Introducing the selections informational text focus evaluating primary and secondary sources

R.M.S. TitanicVocabulary

The extent of the damage might have been difficult to ascertain because

  • the shock of the impact was so slight, many didn’t know it had occurred

  • the large ship and late-night hours made it difficult to communicate information among the crew


Introducing the selections informational text focus evaluating primary and secondary sources

R.M.S. TitanicVocabulary

What might the doctor hope to ascertain from this x-ray?

She might be checking the patient’s lungs for signs of pneumonia.


Introducing the selections informational text focus evaluating primary and secondary sources

R.M.S. Titanic

Vocabulary

Read the sentence below to help you understand how the word corroborated is used.

A survey of several sources corroborated the serious nature of the damage.

Professor Guzman corroborated the fact that I had written the research report on my own.


Introducing the selections informational text focus evaluating primary and secondary sources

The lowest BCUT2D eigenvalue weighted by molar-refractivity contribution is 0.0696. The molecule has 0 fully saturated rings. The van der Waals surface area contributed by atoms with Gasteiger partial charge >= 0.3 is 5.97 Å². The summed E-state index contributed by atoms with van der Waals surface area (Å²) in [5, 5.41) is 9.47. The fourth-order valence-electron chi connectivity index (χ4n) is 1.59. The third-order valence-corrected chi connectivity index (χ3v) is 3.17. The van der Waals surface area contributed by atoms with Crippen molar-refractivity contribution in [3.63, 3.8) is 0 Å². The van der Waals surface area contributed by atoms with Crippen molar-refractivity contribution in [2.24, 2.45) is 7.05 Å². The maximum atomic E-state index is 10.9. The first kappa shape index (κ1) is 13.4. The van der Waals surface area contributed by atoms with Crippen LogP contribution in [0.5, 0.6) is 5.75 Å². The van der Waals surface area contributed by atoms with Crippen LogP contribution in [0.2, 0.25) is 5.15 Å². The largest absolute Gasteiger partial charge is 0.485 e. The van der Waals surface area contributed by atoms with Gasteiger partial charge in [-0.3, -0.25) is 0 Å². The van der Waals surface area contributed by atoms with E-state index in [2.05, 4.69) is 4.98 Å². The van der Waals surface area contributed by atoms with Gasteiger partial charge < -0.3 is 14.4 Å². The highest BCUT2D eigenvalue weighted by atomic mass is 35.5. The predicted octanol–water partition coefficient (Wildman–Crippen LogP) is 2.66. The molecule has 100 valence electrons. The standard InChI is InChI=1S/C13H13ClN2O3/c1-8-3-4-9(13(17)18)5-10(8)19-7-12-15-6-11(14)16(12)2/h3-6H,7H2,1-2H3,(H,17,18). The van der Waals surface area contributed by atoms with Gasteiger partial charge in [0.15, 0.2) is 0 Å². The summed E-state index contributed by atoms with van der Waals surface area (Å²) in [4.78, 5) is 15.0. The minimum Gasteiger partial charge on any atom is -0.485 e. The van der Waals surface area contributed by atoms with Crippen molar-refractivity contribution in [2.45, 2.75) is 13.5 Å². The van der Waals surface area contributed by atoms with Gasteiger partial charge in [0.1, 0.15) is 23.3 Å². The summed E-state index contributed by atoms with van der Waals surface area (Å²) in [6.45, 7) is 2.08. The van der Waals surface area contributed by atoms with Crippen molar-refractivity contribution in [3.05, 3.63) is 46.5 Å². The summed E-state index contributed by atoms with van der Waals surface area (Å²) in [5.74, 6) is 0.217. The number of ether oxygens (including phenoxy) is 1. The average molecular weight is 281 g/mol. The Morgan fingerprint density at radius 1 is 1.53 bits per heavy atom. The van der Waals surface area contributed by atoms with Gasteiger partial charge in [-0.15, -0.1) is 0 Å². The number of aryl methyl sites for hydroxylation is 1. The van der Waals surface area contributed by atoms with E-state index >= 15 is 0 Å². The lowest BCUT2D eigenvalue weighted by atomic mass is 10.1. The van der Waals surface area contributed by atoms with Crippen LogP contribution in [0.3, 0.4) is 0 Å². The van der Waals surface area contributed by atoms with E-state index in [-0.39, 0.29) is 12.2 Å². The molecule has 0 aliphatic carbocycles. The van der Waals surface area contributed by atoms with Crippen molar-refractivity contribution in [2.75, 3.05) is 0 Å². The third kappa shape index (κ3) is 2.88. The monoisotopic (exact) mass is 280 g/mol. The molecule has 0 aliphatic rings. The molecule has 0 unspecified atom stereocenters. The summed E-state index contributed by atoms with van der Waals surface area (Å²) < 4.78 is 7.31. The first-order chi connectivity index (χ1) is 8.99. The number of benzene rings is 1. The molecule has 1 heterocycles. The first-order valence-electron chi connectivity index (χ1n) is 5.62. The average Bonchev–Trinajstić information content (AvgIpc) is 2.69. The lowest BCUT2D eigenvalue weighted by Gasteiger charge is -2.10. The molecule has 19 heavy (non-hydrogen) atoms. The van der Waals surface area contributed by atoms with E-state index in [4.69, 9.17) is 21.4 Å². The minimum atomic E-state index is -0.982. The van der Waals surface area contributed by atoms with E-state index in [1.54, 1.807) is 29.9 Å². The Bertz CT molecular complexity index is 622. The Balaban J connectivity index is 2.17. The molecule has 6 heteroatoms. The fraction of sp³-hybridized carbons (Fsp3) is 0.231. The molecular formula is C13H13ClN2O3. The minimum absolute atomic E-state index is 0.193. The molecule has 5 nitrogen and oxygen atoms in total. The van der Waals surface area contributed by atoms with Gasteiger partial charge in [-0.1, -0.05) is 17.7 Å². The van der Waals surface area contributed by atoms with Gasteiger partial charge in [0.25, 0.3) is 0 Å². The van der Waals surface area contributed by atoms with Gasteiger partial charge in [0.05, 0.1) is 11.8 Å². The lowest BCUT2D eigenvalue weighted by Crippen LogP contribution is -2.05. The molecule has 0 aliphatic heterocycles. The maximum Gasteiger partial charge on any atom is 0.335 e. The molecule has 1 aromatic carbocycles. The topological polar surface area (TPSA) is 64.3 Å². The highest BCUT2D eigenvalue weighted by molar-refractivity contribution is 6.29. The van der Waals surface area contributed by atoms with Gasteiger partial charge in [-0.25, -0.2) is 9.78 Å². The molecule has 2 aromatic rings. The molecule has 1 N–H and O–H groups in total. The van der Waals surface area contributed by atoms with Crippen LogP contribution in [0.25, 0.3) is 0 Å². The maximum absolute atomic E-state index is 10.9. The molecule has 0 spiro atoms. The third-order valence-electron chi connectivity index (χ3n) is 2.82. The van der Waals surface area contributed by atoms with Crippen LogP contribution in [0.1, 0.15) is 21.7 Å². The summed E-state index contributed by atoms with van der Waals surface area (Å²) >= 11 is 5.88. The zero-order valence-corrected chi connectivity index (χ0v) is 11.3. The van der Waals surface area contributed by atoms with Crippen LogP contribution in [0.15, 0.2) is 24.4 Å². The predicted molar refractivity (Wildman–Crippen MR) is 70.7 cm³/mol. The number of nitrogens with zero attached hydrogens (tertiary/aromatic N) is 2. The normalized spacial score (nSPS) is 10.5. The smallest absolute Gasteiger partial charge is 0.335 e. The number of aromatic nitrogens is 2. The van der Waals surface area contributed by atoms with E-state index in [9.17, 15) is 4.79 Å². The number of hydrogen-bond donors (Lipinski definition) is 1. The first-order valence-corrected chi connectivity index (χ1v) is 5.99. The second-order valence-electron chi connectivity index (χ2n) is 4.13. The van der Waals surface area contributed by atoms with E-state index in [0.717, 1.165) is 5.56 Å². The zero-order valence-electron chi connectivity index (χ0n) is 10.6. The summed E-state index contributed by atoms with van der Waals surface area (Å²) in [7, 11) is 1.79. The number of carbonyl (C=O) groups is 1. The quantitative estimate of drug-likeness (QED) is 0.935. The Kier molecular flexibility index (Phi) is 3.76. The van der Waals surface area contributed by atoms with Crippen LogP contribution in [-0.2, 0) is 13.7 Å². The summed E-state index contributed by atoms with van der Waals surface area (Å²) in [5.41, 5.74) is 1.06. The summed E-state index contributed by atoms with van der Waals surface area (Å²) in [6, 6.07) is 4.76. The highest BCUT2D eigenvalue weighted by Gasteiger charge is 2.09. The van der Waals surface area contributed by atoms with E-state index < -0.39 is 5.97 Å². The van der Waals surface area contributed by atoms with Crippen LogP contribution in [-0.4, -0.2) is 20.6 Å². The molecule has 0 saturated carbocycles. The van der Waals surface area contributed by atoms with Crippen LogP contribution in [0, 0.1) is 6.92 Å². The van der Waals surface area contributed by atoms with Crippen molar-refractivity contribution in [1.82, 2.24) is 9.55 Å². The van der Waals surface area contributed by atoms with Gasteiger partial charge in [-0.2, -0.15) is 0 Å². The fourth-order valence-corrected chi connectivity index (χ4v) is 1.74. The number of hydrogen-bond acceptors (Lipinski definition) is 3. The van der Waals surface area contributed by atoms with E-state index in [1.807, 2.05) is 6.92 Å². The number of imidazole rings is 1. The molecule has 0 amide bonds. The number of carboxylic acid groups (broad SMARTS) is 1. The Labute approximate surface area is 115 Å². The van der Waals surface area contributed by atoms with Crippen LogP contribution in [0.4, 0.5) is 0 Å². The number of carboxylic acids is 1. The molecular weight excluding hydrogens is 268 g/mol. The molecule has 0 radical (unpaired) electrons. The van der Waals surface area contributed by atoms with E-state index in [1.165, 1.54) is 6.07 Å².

R.M.S. Titanic

Vocabulary

Our veterinarian corroborated the new study’s findings about nutritional supplements for dogs.

Did the veterinarian

fill out important forms?

confirm the study’s information?

contradict the research?


Introducing the selections informational text focus evaluating primary and secondary sources

R.M.S. Titanic

Vocabulary

The sentence below may help you understand how the word perfunctory is used in “R.M.S. Titanic.”

The perfunctory nature of the inspections meant that little additional information was acquired.

What actions would you expect in a perfunctory safety drill?


Introducing the selections informational text focus evaluating primary and secondary sources

R.M.S. Titanic

Vocabulary

Dragging their flotation devices, sleepy passengers slowly lined up,

which gave the evacuation drill a perfunctory feel.


Introducing the selections informational text focus evaluating primary and secondary sources

R.M.S. Titanic

Vocabulary

Which image shows what appears to be a perfunctory activity?


Introducing the selections informational text focus evaluating primary and secondary sources

R.M.S. Titanic

Vocabulary

The sentence below may help you understand how the word pertinent is used in “R.M.S. Titanic.”

The investigating committee collected all the pertinent facts related to the tragedy and its aftermath.

Why do you think the investigators collected only the pertinentfacts?


Introducing the selections informational text focus evaluating primary and secondary sources

R.M.S. Titanic

Vocabulary

Pertinentis another way to say . . .

applicable

relevant

related

relatable

important

significant


Introducing the selections informational text focus evaluating primary and secondary sources

R.M.S. Titanic

Vocabulary

Which equipment looks as though it would be pertinentto sailing?

[End of Section]


Introducing the selections informational text focus evaluating primary and secondary sources

The End